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2005/06 Undergraduate Module Catalogue

MATH2090 Real and Complex Analysis

10 creditsClass Size: 200

Taught: Semester 2 (Jan to Jun) View Timetable

Year running 2005/06

Pre-requisites

MATH1031 or MATH1050, or equivalent. Not with MATH2011, MATH2021, MATH2490

This module is approved as an Elective

Objectives

To deepen the understanding of ideas based on limits. To introduce the basic ideas of complex analysis. To show that many ideas of analysis, such as convergence of series, have their most natural setting in the complex plane, and to illustrate the application of these ideas to problems in real analysis. On completion of this module, students should be able to: (a) make simple arguments concerning limits of real-valued functions; show continuity and differentiability in real-valued functions; and make simple uses of these; (b) calculate Taylor and Laurent expansions and use the calculus of residues to evaluate integrals.

Syllabus

Complex analysis was the great triumph of nineteenth century mathematics. The results of the French mathematician Cauchy laid the foundations for many deep results and applications to other branches of mathematics. The latter part of this course is an exposition of Cauchy's beautiful and surprising theorems about analytic functions. One such result enables us to use integration in the complex plane to calculate definite integrals which apparently do not involve the complex numbers at all ! The first part of the course does some necessary spadework, deepening and extending ideas and results about continuity and differentiability of real-valued functions. 1. Real Analysis Improper integrals (infinite range only); limits, continuity and differentiability of functions of a real variable. 2. Basic ideas of complex function theory. Limits, continuity, analytic functions, Cauchy-Riemann equations. 3. Contour integrals. Cauchy's theorem, Cauchy's integral formula. 4. Power series. Analytic functions represented as Taylor or Laurent series. Singularities. Orders of poles, Cauchy's residue theorem, evaluation of definite integrals.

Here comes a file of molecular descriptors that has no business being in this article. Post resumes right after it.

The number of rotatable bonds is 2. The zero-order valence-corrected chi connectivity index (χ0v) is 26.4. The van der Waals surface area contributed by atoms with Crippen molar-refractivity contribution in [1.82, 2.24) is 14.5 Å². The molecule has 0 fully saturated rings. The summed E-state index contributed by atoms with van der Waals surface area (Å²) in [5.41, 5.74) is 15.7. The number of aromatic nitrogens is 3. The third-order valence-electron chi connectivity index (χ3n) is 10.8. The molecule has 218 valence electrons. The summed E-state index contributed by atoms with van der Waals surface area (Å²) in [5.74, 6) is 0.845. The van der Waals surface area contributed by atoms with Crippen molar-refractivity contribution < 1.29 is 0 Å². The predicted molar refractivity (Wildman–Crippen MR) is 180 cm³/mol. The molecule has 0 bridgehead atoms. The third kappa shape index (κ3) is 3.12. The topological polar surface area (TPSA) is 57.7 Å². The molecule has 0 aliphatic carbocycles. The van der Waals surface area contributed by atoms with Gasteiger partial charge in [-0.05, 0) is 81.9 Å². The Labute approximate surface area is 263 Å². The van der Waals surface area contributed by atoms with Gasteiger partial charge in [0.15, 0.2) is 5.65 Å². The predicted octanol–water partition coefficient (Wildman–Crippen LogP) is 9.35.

Teaching methods

Due to COVID-19, teaching and assessment activities are being kept under review - see module enrolment pages for information

Lectures (22 hours) and examples classes (11 hours).

Methods of assessment

Due to COVID-19, teaching and assessment activities are being kept under review - see module enrolment pages for information

2 hour written examination at end of semester (85%), coursework (15%).

Reading list

The reading list is available from the Library website

Last updated: 13/05/2005

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